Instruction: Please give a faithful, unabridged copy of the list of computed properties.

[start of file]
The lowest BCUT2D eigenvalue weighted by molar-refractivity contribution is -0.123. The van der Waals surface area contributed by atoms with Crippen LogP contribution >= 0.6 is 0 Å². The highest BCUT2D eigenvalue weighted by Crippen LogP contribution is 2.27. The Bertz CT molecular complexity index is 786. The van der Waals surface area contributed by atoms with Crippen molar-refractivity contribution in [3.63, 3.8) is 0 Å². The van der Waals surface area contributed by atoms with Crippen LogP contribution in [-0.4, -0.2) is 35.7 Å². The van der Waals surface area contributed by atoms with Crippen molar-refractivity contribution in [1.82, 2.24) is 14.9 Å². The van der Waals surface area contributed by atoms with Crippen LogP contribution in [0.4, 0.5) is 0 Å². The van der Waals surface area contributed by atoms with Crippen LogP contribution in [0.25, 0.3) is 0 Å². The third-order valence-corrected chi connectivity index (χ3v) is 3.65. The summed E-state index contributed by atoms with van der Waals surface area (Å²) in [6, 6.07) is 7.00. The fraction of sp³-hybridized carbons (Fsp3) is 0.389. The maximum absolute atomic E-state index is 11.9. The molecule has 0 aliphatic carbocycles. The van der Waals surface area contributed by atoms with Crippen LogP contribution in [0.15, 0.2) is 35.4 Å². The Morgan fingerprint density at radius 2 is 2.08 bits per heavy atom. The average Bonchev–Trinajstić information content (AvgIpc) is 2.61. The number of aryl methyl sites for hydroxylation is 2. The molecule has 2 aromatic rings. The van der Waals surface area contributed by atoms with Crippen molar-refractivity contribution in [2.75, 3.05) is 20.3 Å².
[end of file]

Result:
The lowest BCUT2D eigenvalue weighted by molar-refractivity contribution is -0.123. The van der Waals surface area contributed by atoms with Crippen LogP contribution >= 0.6 is 0 Å². The highest BCUT2D eigenvalue weighted by Crippen LogP contribution is 2.27. The Bertz CT molecular complexity index is 786. The van der Waals surface area contributed by atoms with Crippen molar-refractivity contribution in [3.63, 3.8) is 0 Å². The van der Waals surface area contributed by atoms with Crippen LogP contribution in [-0.4, -0.2) is 35.7 Å². The van der Waals surface area contributed by atoms with Crippen molar-refractivity contribution in [1.82, 2.24) is 14.9 Å². The van der Waals surface area contributed by atoms with Crippen LogP contribution in [0.4, 0.5) is 0 Å². The van der Waals surface area contributed by atoms with Crippen LogP contribution in [0.25, 0.3) is 0 Å². The third-order valence-corrected chi connectivity index (χ3v) is 3.65. The summed E-state index contributed by atoms with van der Waals surface area (Å²) in [6, 6.07) is 7.00. The fraction of sp³-hybridized carbons (Fsp3) is 0.389. The maximum absolute atomic E-state index is 11.9. The molecule has 0 aliphatic carbocycles. The van der Waals surface area contributed by atoms with Crippen LogP contribution in [0.15, 0.2) is 35.4 Å². The Morgan fingerprint density at radius 2 is 2.08 bits per heavy atom. The average Bonchev–Trinajstić information content (AvgIpc) is 2.61. The number of aryl methyl sites for hydroxylation is 2. The molecule has 2 aromatic rings. The van der Waals surface area contributed by atoms with Crippen molar-refractivity contribution in [2.75, 3.05) is 20.3 Å².